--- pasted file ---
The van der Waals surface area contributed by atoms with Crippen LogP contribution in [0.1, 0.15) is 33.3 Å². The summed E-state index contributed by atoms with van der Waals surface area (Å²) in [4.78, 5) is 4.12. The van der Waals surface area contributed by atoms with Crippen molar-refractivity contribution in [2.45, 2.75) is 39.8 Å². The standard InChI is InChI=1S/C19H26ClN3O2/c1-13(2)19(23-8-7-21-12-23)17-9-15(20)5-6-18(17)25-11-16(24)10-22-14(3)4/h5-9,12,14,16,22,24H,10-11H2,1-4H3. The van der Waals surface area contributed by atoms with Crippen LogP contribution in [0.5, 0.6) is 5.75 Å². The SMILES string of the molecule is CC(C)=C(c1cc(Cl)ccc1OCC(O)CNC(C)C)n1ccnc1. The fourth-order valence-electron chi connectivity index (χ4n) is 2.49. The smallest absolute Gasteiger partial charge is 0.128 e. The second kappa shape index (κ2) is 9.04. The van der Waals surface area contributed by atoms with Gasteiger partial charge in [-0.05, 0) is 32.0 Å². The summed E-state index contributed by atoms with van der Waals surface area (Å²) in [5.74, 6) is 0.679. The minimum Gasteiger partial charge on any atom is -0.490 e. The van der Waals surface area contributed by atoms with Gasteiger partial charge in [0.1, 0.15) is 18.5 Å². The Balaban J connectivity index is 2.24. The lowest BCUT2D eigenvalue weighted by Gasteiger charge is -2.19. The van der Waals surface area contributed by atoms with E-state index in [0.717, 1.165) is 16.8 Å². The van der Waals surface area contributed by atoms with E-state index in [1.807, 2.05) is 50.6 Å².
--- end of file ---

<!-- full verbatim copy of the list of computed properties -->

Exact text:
The van der Waals surface area contributed by atoms with Crippen LogP contribution in [0.1, 0.15) is 33.3 Å². The summed E-state index contributed by atoms with van der Waals surface area (Å²) in [4.78, 5) is 4.12. The van der Waals surface area contributed by atoms with Crippen molar-refractivity contribution in [2.45, 2.75) is 39.8 Å². The standard InChI is InChI=1S/C19H26ClN3O2/c1-13(2)19(23-8-7-21-12-23)17-9-15(20)5-6-18(17)25-11-16(24)10-22-14(3)4/h5-9,12,14,16,22,24H,10-11H2,1-4H3. The van der Waals surface area contributed by atoms with Crippen LogP contribution in [0.5, 0.6) is 5.75 Å². The SMILES string of the molecule is CC(C)=C(c1cc(Cl)ccc1OCC(O)CNC(C)C)n1ccnc1. The fourth-order valence-electron chi connectivity index (χ4n) is 2.49. The smallest absolute Gasteiger partial charge is 0.128 e. The second kappa shape index (κ2) is 9.04. The van der Waals surface area contributed by atoms with Gasteiger partial charge in [-0.05, 0) is 32.0 Å². The summed E-state index contributed by atoms with van der Waals surface area (Å²) in [5.74, 6) is 0.679. The minimum Gasteiger partial charge on any atom is -0.490 e. The van der Waals surface area contributed by atoms with Gasteiger partial charge in [0.1, 0.15) is 18.5 Å². The Balaban J connectivity index is 2.24. The lowest BCUT2D eigenvalue weighted by Gasteiger charge is -2.19. The van der Waals surface area contributed by atoms with E-state index in [0.717, 1.165) is 16.8 Å². The van der Waals surface area contributed by atoms with E-state index in [1.807, 2.05) is 50.6 Å².